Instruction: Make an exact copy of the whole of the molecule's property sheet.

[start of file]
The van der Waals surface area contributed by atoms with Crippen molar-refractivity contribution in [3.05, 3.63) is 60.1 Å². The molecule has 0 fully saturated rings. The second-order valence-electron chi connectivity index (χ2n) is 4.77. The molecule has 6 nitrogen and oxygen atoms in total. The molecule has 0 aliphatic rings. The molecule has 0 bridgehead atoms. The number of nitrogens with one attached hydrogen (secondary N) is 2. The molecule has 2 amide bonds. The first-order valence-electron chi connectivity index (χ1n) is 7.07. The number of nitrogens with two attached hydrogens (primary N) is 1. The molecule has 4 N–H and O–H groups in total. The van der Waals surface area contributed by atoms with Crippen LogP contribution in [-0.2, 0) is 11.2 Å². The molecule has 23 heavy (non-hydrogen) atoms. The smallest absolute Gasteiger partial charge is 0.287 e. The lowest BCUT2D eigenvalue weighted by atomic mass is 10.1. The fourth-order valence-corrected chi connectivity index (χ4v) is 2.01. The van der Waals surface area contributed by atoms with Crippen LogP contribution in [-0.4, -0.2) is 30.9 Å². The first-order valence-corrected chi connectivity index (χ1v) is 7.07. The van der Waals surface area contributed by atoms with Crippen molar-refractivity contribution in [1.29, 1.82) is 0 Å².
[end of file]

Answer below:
The van der Waals surface area contributed by atoms with Crippen molar-refractivity contribution in [3.05, 3.63) is 60.1 Å². The molecule has 0 fully saturated rings. The second-order valence-electron chi connectivity index (χ2n) is 4.77. The molecule has 6 nitrogen and oxygen atoms in total. The molecule has 0 aliphatic rings. The molecule has 0 bridgehead atoms. The number of nitrogens with one attached hydrogen (secondary N) is 2. The molecule has 2 amide bonds. The first-order valence-electron chi connectivity index (χ1n) is 7.07. The number of nitrogens with two attached hydrogens (primary N) is 1. The molecule has 4 N–H and O–H groups in total. The van der Waals surface area contributed by atoms with Crippen LogP contribution in [-0.2, 0) is 11.2 Å². The molecule has 23 heavy (non-hydrogen) atoms. The smallest absolute Gasteiger partial charge is 0.287 e. The lowest BCUT2D eigenvalue weighted by atomic mass is 10.1. The fourth-order valence-corrected chi connectivity index (χ4v) is 2.01. The van der Waals surface area contributed by atoms with Crippen LogP contribution in [-0.4, -0.2) is 30.9 Å². The first-order valence-corrected chi connectivity index (χ1v) is 7.07. The van der Waals surface area contributed by atoms with Crippen molar-refractivity contribution in [1.29, 1.82) is 0 Å².